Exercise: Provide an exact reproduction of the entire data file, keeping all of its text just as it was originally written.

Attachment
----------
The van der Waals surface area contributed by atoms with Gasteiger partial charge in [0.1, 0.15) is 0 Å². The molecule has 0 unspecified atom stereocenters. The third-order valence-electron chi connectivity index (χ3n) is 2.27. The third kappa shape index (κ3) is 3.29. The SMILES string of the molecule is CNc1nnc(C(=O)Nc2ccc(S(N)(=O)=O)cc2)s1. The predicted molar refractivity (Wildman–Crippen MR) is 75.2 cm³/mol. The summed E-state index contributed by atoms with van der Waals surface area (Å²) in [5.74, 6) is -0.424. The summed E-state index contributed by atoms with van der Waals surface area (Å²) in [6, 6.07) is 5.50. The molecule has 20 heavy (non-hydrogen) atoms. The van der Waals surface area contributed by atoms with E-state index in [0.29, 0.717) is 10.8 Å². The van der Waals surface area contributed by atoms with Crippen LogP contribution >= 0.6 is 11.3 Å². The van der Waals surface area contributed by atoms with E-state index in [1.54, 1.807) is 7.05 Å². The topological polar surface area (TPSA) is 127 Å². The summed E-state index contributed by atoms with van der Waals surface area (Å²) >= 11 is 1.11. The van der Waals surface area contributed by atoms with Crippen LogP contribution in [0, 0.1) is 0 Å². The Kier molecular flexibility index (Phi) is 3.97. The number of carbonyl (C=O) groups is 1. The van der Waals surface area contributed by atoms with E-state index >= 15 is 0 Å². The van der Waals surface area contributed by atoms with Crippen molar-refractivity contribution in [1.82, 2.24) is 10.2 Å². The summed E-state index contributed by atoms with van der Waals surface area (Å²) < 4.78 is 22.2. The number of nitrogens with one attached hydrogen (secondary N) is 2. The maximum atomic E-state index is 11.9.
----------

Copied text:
The van der Waals surface area contributed by atoms with Gasteiger partial charge in [0.1, 0.15) is 0 Å². The molecule has 0 unspecified atom stereocenters. The third-order valence-electron chi connectivity index (χ3n) is 2.27. The third kappa shape index (κ3) is 3.29. The SMILES string of the molecule is CNc1nnc(C(=O)Nc2ccc(S(N)(=O)=O)cc2)s1. The predicted molar refractivity (Wildman–Crippen MR) is 75.2 cm³/mol. The summed E-state index contributed by atoms with van der Waals surface area (Å²) in [5.74, 6) is -0.424. The summed E-state index contributed by atoms with van der Waals surface area (Å²) in [6, 6.07) is 5.50. The molecule has 20 heavy (non-hydrogen) atoms. The van der Waals surface area contributed by atoms with E-state index in [0.29, 0.717) is 10.8 Å². The van der Waals surface area contributed by atoms with Crippen LogP contribution >= 0.6 is 11.3 Å². The van der Waals surface area contributed by atoms with E-state index in [1.54, 1.807) is 7.05 Å². The topological polar surface area (TPSA) is 127 Å². The summed E-state index contributed by atoms with van der Waals surface area (Å²) >= 11 is 1.11. The van der Waals surface area contributed by atoms with Crippen LogP contribution in [0, 0.1) is 0 Å². The Kier molecular flexibility index (Phi) is 3.97. The number of carbonyl (C=O) groups is 1. The van der Waals surface area contributed by atoms with E-state index >= 15 is 0 Å². The van der Waals surface area contributed by atoms with Crippen molar-refractivity contribution in [1.82, 2.24) is 10.2 Å². The summed E-state index contributed by atoms with van der Waals surface area (Å²) < 4.78 is 22.2. The number of nitrogens with one attached hydrogen (secondary N) is 2. The maximum atomic E-state index is 11.9.